The more subtle benefit of OAuth is its scalability. Difficult security is externalized from applications and APIs. Improved security is often enabled by reconfiguring the authorization server, with zero code changes. The security design patterns used by OAuth are straightforward for many people across an organization to learn. They also provide a common security vocabulary when discussing identity topics.
Many authorization servers have only limited support for standards. Therefore, the identity team should choose the authorization server wisely to provide the organization with up-to-date and future-proof security capabilities.
5. Design Onboarding
One of the early decisions to make with an IAM is which data to store against user accounts. It is common to migrate the core identity attributes of existing users to the authorization server using its user management APIs. By doing so, many core identity concerns, such as GDPR, user onboarding and decommissioning, and credential storage are handled in a single place.
The following example shows one possible migration of user attributes to the identity data for existing users. Avoid migrating volatile fine-grained business permissions that change often. These are best stored in the business data to help ensure that APIs and the authorization server can be deployed independently.
Also, design for future users. The authorization server will provide out-of-the-box options to manage self-sign-up. One basic option is to enable users to populate a form and then provide proof of ownership of an email address.
More generally, the process is to authenticate the user and then create a user account record. In some use cases, an administrator may need to pre-provision users. This can also be automated using the authorization server’s user management APIs.
6. Design Access Tokens
Before implementing API security, design the payload of access tokens for one or more APIs. This should use scopes and claims to lock down the token. In the following example, a scope of “sales” is used to restrict the access token privileges to those for a sales context. It should also be possible to issue user attributes from any data source as access token claims.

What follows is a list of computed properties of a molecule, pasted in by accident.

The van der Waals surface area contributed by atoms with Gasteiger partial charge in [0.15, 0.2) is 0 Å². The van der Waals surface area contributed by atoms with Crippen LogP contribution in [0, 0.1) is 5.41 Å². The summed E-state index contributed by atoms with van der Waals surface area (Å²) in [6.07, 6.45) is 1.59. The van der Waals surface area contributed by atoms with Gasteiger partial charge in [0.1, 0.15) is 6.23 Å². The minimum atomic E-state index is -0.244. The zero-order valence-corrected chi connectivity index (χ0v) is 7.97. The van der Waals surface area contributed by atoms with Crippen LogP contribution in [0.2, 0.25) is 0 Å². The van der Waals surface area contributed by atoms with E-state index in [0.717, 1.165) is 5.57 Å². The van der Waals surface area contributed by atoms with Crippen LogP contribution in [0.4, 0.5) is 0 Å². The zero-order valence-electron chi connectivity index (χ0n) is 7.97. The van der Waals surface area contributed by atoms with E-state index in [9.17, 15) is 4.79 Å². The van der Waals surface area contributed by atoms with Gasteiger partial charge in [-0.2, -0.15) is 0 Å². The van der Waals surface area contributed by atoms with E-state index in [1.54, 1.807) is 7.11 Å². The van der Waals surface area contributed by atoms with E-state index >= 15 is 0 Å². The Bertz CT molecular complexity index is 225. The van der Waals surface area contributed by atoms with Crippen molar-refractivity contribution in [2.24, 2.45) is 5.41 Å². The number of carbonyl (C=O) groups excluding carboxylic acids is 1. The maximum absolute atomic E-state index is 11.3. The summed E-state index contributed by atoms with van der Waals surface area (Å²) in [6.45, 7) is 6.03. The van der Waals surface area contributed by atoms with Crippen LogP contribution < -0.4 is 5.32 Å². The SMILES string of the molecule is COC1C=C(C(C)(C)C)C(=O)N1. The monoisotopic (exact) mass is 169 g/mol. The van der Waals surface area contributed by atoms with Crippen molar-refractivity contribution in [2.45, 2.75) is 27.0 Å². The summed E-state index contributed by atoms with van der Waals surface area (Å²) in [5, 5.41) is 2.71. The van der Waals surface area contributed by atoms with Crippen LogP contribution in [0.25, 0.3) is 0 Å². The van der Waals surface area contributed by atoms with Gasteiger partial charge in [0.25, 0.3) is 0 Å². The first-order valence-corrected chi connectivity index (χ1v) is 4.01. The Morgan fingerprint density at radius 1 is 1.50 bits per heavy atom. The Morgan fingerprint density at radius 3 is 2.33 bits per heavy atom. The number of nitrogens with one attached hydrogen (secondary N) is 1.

Design access tokens in a scalable way. Keep scopes fairly high level so that they work for multiple APIs. This “access token contract” should remain stable. In systems that use many fine-grained permissions, avoid issuing all of them to access tokens to eliminate the need for access token versioning.
In some older architectures, a user would log in to a large application and a cookie would be used across many business areas. A leaked message credential had the user’s full privileges. OAuth instead promotes designs where the scope of access to APIs is restricted by the business area. Single sign-on is then used to navigate to an app for a different business domain. This design provides better security and helps to ensure more modular codebases that multiple teams can work on.
Finally, JWT access tokens are intended for APIs. Internet clients should instead receive confidential access tokens that do not reveal sensitive data. The preferred way to achieve this is to use the phantom token pattern, where an API gateway receives confidential tokens and then forwards JWT access tokens to APIs.
7. Design User Experiences
Password-based logins used to be the mainstream option, yet they have many security weaknesses and a poor user login experience. Modern alternatives such as passkeys will soon become the norm, combining strong cryptography with a simple user experience. Passkeys can also use the same account recovery options that password logins use.
The authorization server enables you to offer users multiple ways to log in. This lets you present additional options to users, such as logins with external identity providers or digital wallets. When required, you should be able to implement bespoke authentication methods and screens using the authorization server’s SDK.
When changing a user’s authentication method, it is essential that APIs continue to receive the existing user identity in access tokens so that business data is updated correctly. The process of always resolving logins to the same user account is called account linking and is another feature provided by the authorization server.
8. Choose Security Components
At a minimum, an organization needs to choose an API gateway, an authorization server, and APIs need to use a JWT library. But not all authorization servers have the same capabilities. It is common to get started and then find that you cannot issue the correct access tokens or that a particular type of authentication has reliability issues.